Tesla received a special order from the National Highway Transportation Safety Administration (NHTSA) regarding its Autopilot investigation launched in June 2022, which was upgraded from a preliminary evaluation initiated in August 2021.
On July 26, the NHTSA wrote a letter to Tesla’s senior director of legal expressing concerns about Autopilot and its ability to alert drivers of their attentiveness, or lack thereof, when using the driver assistance feature.
“Recently, NHTSA became aware that Tesla has introduced an Autopilot configuration that, when enabled, allows drivers using Autopilot to operate their vehicles for extended periods without Autopilot prompting the driver to apply torque to the steering wheel," the letter said. "NHTSA is concerned that this feature was introduced to consumer vehicles and, now that the existence of this feature is known to the public, more drivers may attempt to activate it. The resulting relaxation of controls designed to ensure that the driver remain engaged in the dynamic driving task could lead to greater driver inattention and failure of the driver to properly supervise Autopilot.”
Tesla was instructed to respond to the special order by Aug. 25 or face fines of up to $26,315 daily.
Bloomberg initially reported on the NHTSA’s special order. The NHTSA shared the documents with Teslarati.
Tesla was required to submit the following to the NHTSA:
1. Details and dates of software updates, when they were introduced to Tesla engineering and then to consumer vehicles.
2. Steps to activate the setting in the software update “that reduces or eliminates instances in which Autopilot prompts the driver to apply torque has been enabled.”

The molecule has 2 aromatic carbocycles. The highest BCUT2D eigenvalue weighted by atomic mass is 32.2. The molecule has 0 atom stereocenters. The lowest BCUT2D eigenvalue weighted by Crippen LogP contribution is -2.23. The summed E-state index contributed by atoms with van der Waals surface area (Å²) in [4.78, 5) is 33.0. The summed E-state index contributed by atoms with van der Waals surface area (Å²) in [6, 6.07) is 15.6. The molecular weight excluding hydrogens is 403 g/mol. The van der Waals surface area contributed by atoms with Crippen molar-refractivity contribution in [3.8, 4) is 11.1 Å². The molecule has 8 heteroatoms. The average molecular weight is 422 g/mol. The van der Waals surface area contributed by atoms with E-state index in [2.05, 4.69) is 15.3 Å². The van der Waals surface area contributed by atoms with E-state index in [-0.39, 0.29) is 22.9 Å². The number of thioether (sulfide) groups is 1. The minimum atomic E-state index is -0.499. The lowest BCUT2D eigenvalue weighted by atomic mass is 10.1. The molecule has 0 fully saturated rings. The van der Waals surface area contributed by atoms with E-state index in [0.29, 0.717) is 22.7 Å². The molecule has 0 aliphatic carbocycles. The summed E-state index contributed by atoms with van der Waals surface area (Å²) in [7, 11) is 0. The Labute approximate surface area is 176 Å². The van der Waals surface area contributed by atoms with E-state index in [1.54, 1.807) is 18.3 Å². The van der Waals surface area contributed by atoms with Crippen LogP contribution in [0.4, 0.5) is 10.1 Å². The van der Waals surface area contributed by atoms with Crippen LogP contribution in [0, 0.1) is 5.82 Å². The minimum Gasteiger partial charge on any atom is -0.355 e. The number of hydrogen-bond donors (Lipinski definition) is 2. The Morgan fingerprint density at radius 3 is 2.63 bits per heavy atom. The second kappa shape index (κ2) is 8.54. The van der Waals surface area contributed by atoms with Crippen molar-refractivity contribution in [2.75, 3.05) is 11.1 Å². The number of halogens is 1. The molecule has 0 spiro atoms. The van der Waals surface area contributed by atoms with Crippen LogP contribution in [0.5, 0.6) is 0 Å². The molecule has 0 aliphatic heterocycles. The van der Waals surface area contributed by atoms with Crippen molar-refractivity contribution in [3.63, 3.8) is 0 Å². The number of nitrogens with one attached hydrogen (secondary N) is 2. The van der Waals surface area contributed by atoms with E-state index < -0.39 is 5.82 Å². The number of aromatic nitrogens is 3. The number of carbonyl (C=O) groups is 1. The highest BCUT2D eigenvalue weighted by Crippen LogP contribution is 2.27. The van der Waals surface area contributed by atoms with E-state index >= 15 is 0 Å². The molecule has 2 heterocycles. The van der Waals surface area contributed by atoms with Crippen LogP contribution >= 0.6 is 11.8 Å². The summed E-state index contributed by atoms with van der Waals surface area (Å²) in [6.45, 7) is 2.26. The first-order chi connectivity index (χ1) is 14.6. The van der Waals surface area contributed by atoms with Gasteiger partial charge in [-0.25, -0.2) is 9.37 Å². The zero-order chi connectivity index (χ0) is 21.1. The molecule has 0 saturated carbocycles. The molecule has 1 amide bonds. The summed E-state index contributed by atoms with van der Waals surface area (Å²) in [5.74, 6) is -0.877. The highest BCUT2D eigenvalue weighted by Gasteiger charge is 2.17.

3. Detailed steps or conditions necessary to revert a vehicle whose software update was activated to its ordinary state.
4. Differences between the setting in the software update that “reduces or eliminates instances in which Autopilot prompts the driver to apply torque when enabled and when not enabled to Autopilot’s driver monitoring system, including the amount of time Autopilot is allowed to operate without prompting application of torque, and any warnings or chimes that are presented to the driver.”
5. Other changes in the vehicle’s user inference, Autopilot functionality or vehicle control authority.
6. Tesla’s basis or purpose in installing the subject software in road consumer vehicles “beyond the Tesla engineering vehicles, including but not limited to the justification for which consumer vehicles or vehicle owners were eligible for the subject software update.”
7. Any lessons learned/findings from driving vehicles with subject software update enabled.
8. Documents explaining subject software’s functionality.
9. Test plans or instructions given to Tesla engineering staff responsible for driving engineering vehicles with the software update.
10. Crash and incident reports from collisions or near-misses involving vehicles with software update enabled.
NHTSA Administrator Ann Carlson said the Autopilot investigation would “get to a resolution…relatively soon.”